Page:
The FAA reported that a review of the BHH's flight time limitations and rest requirements for the pilot revealed no irregularities. They conformed to requirements.

Regarding the pilot's activities during the 48 hours prior to the accident, July 19 was his scheduled day off from work, and the pilot did not work at BHH. The pilot's wife reported that her husband awoke about 0700, and throughout the day was engaged in the performance of duties around their home. In the evening they went on a picnic with neighbors, and they retired about 2200.

On July 20, the pilot awoke at 0615, and arrived at work at 0715. During the day he performed seven tour flights for a total of about 6 hours of flight time. He completed the last tour flight at 1710. The pilot's wife reported that she picked up her husband from work because he was still having mechanical problems with his motorcycle. They drove home, ate dinner, and retired between 2130 and 2200.

On July 21 they awoke at 0515, and departed home at 0540. She drove her husband to work, arriving about 0615. (BHH's records indicated the pilot arrived at 0610.) The pilot's first flight of the day was an operational test flight resulting from previous maintenance (not in the accident helicopter). The pilot departed on this "Ops" flight at 0735 and landed at 0800. The pilot's first tour flight was scheduled to depart at 0815. However, the flight did not depart until 0839. The pilot completed the tour at 0944. The next tour (accident flight) was scheduled to depart at 0930, but it did not depart for another 24 minutes.


The helicopter was manufactured in 1982. BHH maintained the helicopter under an annual/100-hour (manufacturer's) inspection program, with the last 100-hour inspection accomplished 52.7 hours prior to the accident. The helicopter had accumulated a total flight time of 8,384 hours.

The FAA authorized BHH to only operate the helicopter under day and night visual flight rules. In pertinent part, the helicopter was equipped with a magnetic compass, a turn and bank indicator, a directional gyroscope, and an attitude indicator (artificial horizon).

The last recorded pitot-static, altimeter and transponder inspections were accomplished on November 16, 1998. A review of the helicopter's historical maintenance files, and BHH's maintenance records, did not reveal evidence of any mechanical irregularities, squawks, or open maintenance items germane to the accident flight.

1.3.2 Weight and Fuel Reserve Computation.

According to BHH's dispatch documents, the helicopter's gross weight was 5,291 pounds. At the time of departure the helicopter weighed 4,639 pounds. The fuel load was listed for takeoff and landing at 303 and 121 pounds, respectively.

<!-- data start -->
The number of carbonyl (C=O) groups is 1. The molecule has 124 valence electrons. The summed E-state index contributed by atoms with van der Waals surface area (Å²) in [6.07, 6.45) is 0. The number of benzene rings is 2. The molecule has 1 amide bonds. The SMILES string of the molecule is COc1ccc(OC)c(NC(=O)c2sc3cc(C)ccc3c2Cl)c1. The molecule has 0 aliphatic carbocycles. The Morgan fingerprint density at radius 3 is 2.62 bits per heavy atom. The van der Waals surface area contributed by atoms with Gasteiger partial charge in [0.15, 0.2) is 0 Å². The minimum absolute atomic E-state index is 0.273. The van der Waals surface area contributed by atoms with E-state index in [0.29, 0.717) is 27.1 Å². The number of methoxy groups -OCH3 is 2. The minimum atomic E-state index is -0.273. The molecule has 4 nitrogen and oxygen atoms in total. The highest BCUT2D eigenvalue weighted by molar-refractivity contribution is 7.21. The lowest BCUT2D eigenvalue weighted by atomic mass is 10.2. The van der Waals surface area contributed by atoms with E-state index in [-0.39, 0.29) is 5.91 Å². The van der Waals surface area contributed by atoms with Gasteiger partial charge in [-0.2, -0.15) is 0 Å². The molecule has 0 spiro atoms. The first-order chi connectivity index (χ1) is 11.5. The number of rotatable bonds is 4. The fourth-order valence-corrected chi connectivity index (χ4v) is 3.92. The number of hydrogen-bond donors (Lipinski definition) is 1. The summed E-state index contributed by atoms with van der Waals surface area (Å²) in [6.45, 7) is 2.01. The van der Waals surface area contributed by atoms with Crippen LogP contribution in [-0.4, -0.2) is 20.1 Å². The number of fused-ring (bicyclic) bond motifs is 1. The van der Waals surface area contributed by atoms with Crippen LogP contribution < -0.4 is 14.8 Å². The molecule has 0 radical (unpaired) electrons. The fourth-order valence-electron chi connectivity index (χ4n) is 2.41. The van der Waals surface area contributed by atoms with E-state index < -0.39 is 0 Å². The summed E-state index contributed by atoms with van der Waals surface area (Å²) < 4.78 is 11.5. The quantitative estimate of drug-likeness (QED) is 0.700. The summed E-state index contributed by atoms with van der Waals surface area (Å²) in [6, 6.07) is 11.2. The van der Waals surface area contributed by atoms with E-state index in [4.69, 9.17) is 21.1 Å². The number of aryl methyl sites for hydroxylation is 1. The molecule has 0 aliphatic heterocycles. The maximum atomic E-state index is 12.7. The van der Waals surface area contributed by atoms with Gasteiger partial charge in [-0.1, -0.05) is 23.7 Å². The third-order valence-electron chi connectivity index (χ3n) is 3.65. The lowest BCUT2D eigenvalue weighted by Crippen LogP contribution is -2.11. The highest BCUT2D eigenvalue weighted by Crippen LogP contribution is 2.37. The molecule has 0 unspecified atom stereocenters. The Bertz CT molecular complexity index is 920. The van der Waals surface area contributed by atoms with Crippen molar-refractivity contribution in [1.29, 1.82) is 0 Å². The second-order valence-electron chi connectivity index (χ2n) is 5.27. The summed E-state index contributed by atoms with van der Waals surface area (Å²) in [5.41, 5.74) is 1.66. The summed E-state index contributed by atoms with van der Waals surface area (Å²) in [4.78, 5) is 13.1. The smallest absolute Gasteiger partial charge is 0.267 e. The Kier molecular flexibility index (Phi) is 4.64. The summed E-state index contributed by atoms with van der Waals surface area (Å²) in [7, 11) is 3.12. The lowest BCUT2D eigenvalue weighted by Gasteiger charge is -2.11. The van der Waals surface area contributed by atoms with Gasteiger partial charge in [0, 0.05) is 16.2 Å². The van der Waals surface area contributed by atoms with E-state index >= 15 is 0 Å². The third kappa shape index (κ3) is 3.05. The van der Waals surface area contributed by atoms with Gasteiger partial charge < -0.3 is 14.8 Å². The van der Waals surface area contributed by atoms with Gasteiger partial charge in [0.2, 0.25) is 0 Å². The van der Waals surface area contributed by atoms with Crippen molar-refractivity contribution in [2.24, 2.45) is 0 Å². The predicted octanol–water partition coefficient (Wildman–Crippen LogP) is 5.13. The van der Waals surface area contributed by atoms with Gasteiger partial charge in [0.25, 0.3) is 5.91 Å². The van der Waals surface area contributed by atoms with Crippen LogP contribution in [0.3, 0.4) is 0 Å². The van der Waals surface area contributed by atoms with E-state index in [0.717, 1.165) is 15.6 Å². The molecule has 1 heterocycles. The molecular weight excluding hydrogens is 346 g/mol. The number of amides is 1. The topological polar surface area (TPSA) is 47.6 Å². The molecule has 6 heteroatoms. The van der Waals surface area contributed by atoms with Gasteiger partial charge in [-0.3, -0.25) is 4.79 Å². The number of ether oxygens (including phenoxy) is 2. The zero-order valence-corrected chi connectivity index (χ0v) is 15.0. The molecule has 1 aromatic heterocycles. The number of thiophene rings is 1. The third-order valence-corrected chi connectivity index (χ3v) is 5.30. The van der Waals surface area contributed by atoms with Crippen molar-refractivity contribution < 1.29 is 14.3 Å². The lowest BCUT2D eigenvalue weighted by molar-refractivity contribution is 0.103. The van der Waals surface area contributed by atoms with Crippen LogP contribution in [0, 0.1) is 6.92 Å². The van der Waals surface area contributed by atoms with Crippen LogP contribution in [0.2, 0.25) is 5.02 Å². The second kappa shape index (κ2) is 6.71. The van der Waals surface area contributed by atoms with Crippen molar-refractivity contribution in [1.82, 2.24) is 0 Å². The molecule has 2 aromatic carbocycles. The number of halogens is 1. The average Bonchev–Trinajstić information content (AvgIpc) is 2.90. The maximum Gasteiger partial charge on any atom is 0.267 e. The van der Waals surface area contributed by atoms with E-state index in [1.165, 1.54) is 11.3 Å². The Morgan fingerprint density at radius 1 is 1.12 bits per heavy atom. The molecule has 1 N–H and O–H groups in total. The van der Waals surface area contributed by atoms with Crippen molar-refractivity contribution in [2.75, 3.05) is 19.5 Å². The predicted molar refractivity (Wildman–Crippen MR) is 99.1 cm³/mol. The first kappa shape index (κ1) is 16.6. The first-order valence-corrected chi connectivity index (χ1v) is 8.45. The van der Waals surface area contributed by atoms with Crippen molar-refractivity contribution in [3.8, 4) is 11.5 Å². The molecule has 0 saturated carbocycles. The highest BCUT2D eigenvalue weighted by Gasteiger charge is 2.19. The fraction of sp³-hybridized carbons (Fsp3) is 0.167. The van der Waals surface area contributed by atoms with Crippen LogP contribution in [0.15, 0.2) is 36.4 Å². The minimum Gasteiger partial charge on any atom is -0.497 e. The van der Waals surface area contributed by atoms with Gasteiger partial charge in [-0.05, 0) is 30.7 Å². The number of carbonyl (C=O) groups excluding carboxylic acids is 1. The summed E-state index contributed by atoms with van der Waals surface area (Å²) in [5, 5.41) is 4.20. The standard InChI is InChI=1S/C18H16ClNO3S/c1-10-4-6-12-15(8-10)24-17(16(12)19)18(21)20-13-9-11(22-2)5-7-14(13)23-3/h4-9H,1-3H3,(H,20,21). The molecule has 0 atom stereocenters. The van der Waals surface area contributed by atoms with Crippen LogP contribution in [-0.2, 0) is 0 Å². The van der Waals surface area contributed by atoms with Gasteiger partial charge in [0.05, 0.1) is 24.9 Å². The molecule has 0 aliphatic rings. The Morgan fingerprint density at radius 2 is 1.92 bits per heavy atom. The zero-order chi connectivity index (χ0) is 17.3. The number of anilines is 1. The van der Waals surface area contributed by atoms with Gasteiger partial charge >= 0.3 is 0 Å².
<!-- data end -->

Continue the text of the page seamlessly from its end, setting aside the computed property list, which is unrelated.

Safety Board investigator calculations indicate that the 182 pounds of fuel burn off during the planned 30-minute flight equals a burn off rate of 364 pounds per hour. At this consumption rate, upon landing the fuel reserve would be 20 minutes, which is in accordance with FAA mandated fuel supply requirements for helicopter operations.


1.4.1 Weather Briefing and FAA Requirements.

The pilot's wife indicated that on the morning of the accident, her husband did not use a computer to check the weather conditions prior to departing for work. According to BHH's other pilots, when they received their morning weather briefings the accident pilot was not nearby, and they cannot verify that he received the briefing information. According to the FAA's air traffic manager at the Honolulu Flight Service Station, the facility did not have any communications with the accident pilot during the morning of July 21.

BHH's FAA approved operations specifications state, in pertinent part, that "for local flights...the Pilot in Command will contact Honolulu Flight Service Station to obtain weather data prior to the first flight of the day...." In addition, "the Pilot in Command must obtain current and forecast weather information along the route and for the destination."

1.4.2 Weather Reports and Forecasts.

The accident site is located on a mountainside near the western portion of the Iao Valley, which has the anecdotal reputation for being the second wettest location on earth in terms of rainfall. Maui residents report that the weather conditions frequently change with respect to cloud formation and the elevation of the cloud bases and tops.

BHH's owner reported that at Maui's latitude, the trade wind direction is principally from the northeast. As moisture-laden air encounters the northeast shore of the island and ascends over the mountainous regions, the weather conditions can change dramatically within a few minutes.

A Safety Board meteorologist investigated the meteorological conditions that prevailed at the time of the accident. The following area forecast and terminal weather conditions were noted:

1. A modest easterly airflow was depicted over the area with diminishing and brief trade showers, typical for the region. No Airmen's Meteorological Information (AIRMET) was in effect for flights over the area.

2. The National Weather Service synoptic discussion indicated that a new shower area was arriving over the windward (northeast) side of Maui.

3. Scattered clouds were forecast over the windward section of mountains with bases at 2,000 feet; scattered to broken clouds at 4,500

NTSB Probable Cause

The pilot's inadequate decision by which he continued visual flight rules flight into instrument meteorological conditions. Also causal was his failure to maintain terrain clearance resulting in a collision with mountainous terrain. A contributing factor was the low ceiling.